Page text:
"JMAP is a transport-agnostic, stateless JSON-based API for synchronising a mail client with a mail server. It is intended as a replacement for IMAP. The specification is based on the API currently used by FastMail’s web app. It aims to be compatible with the IMAP data model, so that it can be easily implemented on a server that currently supports IMAP, but also allows for reduced data usage and more efficient synchronisation, bundling of requests for latency mitigation and is generally much easier to work with than IMAP."
Seems like they've addressed at least one of your concerns, and it might actually turn out to be very simple to set up locally, so here's the privacy trade-off for not using it in your case: privacy > value || privacy > work_of_local_install
But I can see plenty of reasons the design was chosen. If you are bringing in lots of mail accounts, having it running as a daemon isn't necessarily a bad way to go. A sync program doesn't need to be associated with a tty, is better off run in the background in its own process, is arguably more extensible in design terms, doesn't necessarily take up any more memory than a regular executable, allows for multiple UIs (e.g. terminal program, Gtk+ GUI, WxWindows GUI), seperates processing from the UI, lots and lots of reasons.
Maybe the developers can step in here with a response?
You can make a UI to turn off the service or use the command prompt, if that's the concern.
If you can give me a valid technical reason running the sync part of the program as a daemon is bad, I'm definitely all ears though.
It uses no effective authentication and everyone can just login to your accounts (due to /accounts and /n, the endpoints displaying the auth codes, being public)
We've added (and are continuing to add) more documentation about how to get the open source sync engine setup.
Eventually though, I decided to stop using it because I'm not confortable with having all my messages stored by "one more" entity in the cloud. Back to good old IMAP with all the pain it brings.
I'm often wondering if such an API could work in a full end to end encrypted mode, i.e. messages would be encrypted as they arrive before they are stored on the server, and only the client would have the key to decrypt them.
There's documentation about how to get that setup with N1 here: https://github.com/nylas/N1/blob/master/CONTRIBUTING.md
There's much more on the Sync Engine page here: https://github.com/nylas/sync-engine
Why is that a big deal? I've worked with IMAP, and it's not that bad.
I don't believe you.
Every email account provider is different in horrible, horrible ways.
Any chance you could tell us what the pain is that you're experiencing with IMAP? I don't think I've ever had any problems with it, aside from offline (but for that there's POP) so I'm interested to hear your experience.
1. Message Identifiers/Primary Keys - if I recall correctly, IMAP doesn't have a way to definitively map a message and a unique identifier to the message in a way that is guaranteed to persist long-term.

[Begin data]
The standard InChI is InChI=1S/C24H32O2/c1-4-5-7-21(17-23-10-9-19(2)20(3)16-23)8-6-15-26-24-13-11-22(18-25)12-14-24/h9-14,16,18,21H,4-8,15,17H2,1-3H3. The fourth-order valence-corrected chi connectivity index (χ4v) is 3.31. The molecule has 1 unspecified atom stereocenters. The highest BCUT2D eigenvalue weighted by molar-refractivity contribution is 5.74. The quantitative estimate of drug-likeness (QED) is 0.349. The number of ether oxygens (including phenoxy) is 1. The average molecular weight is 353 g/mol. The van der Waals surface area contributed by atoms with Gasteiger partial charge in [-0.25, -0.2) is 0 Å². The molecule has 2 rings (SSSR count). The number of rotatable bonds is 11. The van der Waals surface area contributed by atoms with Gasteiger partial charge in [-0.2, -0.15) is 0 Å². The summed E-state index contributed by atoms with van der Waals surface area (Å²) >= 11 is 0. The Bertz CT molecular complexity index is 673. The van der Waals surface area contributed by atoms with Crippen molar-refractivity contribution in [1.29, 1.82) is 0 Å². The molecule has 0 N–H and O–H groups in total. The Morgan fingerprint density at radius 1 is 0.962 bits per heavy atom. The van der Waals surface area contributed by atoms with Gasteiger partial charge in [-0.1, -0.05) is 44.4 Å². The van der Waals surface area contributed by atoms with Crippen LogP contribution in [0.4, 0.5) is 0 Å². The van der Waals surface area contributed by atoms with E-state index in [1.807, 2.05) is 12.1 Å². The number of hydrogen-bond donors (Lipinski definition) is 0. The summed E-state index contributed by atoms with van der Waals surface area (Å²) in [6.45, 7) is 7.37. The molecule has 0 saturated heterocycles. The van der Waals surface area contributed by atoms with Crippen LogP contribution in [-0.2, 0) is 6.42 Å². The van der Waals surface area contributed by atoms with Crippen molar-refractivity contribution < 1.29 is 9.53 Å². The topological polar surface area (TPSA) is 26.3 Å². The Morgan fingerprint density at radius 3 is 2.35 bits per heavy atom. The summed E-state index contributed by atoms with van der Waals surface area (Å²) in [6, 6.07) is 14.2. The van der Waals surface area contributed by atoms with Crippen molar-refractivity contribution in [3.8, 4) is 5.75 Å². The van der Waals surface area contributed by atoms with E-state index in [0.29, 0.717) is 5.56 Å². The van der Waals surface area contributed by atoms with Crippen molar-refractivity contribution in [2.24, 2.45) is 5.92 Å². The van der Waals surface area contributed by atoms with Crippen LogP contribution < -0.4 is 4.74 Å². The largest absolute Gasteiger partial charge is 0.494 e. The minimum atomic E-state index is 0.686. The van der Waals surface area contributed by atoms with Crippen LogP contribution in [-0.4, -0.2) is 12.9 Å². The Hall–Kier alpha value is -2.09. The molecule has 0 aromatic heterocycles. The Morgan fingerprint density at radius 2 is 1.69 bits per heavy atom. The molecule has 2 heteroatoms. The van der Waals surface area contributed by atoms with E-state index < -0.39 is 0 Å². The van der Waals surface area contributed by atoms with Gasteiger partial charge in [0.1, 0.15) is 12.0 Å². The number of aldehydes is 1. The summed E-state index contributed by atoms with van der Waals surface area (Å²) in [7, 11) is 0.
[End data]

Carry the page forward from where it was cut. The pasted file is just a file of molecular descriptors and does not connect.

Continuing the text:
2. Not exactly IMAP, but malformed messages. When I was working on this, I was using my GMail corpus, which goes back to about 2006 or so. Somewhere around 30-40,000 messages. Turns out it was a ridiculously good test case for parser robustness. Messages that claim to be ASCII-7bit, but have extended characters. Messages that claim to be UTF-8 but have invalid codepoints. Messages with malformed MIME headers. Messages with a text/plain section with garbage in it, while having a nicely formatted text/html section. Messages with embedded CSS that tries its hardest to blow yup on-screen display.
I think that through the duration of the project, I only had to submit 2 PRs to the upstream net::imap ruby library, but damn were there a lot of heuristics in place to try to successfully grab an email from IMAP and display it on screen.
* UID MOVE not always being supported (meaning you need to copy and expunge), and weirdness around gmail's IMAP extensions. This could be abstracted away with a good high level library, but I haven't found any for Ruby that covers all the cases properly.
* Gmail offers OAuth, but for regular IMAP, needing to store user's email and password and the security risks that come with that.
* Needing to know when new messages arrive, so either polling regularly, or keeping a bunch of connections open and using IDLE.
Nothing unsurmountable, but using a service like Nylas means I can spend more time developing features instead.
Which makes it hard to self-host without building a different auth system around it.
A few Nylanauts will likely hang out in this thread today. Would love to hear what folks think! :)
We've spent almost 2 years building the sync technology, so it's very stable and flexible. You can check out the IMAP code here: https://github.com/nylas/sync-engine
If, on the other hand, this makes use of some Nylas-hosted server, I'm a bit bummed out, since this would mean all my data is transferred through Nylas servers.
Which is it? Or should I just bite the bullet and read the source?